Revisiting The SlimPort Output Of Android Devices

HDMI-SplitterA few days back I received a G+ IM from someone who had discovered my description of how to use an HDMI splitter to make the output of an Android tablet more useful. He posed a question that I think is worth sharing. He asked the following;

Dear Michael,

I just read your article about capturing video from a Nexus 7 and I have a question about that if you do not mind.

I bought a Nexus 7 (2013) to be able to give presentations and show short movies in my classroom. The thing is that most projectors still have only a VGA socket. I have a cable Slimport=>HDMI and it works perfectly well.

I also have a cable HDMI=>VGA but it does not work and I suspect it is because of the HDCP. I was wondering if the splitter and HDCP stripper you used could work in my case. If yes that would be great and would literally save my classes.

Thank your for your time and sorry again to bother you with that.

Thibaut Bailly

To begin, as a blogger, I welcome questions from readers. For the most part people blog because the want to share what they’ve discovered. As a non-professional blogger I may not always respond immediately, but I try to respond to every comment and question.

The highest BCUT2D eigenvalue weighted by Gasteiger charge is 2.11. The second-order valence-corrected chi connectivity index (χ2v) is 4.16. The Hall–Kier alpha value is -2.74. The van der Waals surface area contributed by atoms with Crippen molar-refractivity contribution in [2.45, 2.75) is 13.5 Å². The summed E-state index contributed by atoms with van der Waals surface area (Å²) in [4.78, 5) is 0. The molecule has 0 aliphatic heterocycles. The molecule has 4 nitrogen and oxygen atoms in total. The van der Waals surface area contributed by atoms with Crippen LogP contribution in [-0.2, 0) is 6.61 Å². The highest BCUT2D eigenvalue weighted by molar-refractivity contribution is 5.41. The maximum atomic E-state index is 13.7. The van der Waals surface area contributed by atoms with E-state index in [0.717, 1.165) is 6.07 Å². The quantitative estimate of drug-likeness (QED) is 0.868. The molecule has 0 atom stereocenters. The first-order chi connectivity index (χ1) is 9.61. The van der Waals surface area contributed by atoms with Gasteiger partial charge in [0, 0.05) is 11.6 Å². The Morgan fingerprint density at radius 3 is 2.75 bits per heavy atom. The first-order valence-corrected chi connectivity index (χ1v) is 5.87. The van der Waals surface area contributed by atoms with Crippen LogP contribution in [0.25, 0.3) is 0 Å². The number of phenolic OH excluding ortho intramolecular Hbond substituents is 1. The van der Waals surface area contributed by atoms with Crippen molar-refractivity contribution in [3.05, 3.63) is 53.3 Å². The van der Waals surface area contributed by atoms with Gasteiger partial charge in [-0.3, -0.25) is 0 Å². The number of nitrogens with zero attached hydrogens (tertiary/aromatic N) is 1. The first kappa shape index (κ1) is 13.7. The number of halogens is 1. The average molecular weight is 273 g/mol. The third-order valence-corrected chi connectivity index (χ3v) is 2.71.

When connected to an HDTV, or even computer monitor with an HDMI input, the Android device is able to perform a proper HDCP handshake so it enables it’s output.

If you adapt the HDMI output to VGA then there’s no way for the display device to address the HDCP issue. The VGA connection is not a “smart” or “negotiated” connection, it passes only video. Lacking for HDCP handshake the Android device will not enable it’s video output. Full stop. Have a nice day.

As I described previously, you can make use of an HDMI splitter, and a second monitor to enable your VGA connection to the splitter. The important part is that one outputs of the HDMI splitter must be connected to a bone fide HDTV or monitor via HDMI. That satisfies the HDCP handshake so that the tablet will enable its output.

HDMI-Splitter-example

Then the second splitter output allows you to take the output stream to whatever other display or capture device you desire. Thus you can use an HDMI-to-VGA adapter to feed your projector.

While the security provisions that are HDCP may now be satisfied, there remains some potential complexity with respect to display resolution. It’s true that many existing projectors rely primarily upon a VGA connector. It’s also true that such projectors don’t usually support output resolutions as high as are now commonplace with LCD displays. Your Nexus7 delivers 1080p60 via the Slimport adapter, which may cause your projector to complain about the signal as out of its display range.

If the video source was a computer you might just set the output resolutions to something lesser that the projector would accept. The Nexus 7 doesn’t readily allow that as far as I know. However, the HDMI connection is a smart path, that will negotiate a lower resolution if the HDMI connected display ask for such.

If you can find a slightly smaller, older or cheaper, monitor or TV that has 720p native resolution, your Nexus will downshift to delivering a 1280×720 pixel stream. That may be more satisfactory to your projector.

I replied to the reader’s question via IM, since that was where it was originally posed, although there’s a bit more detail provided here.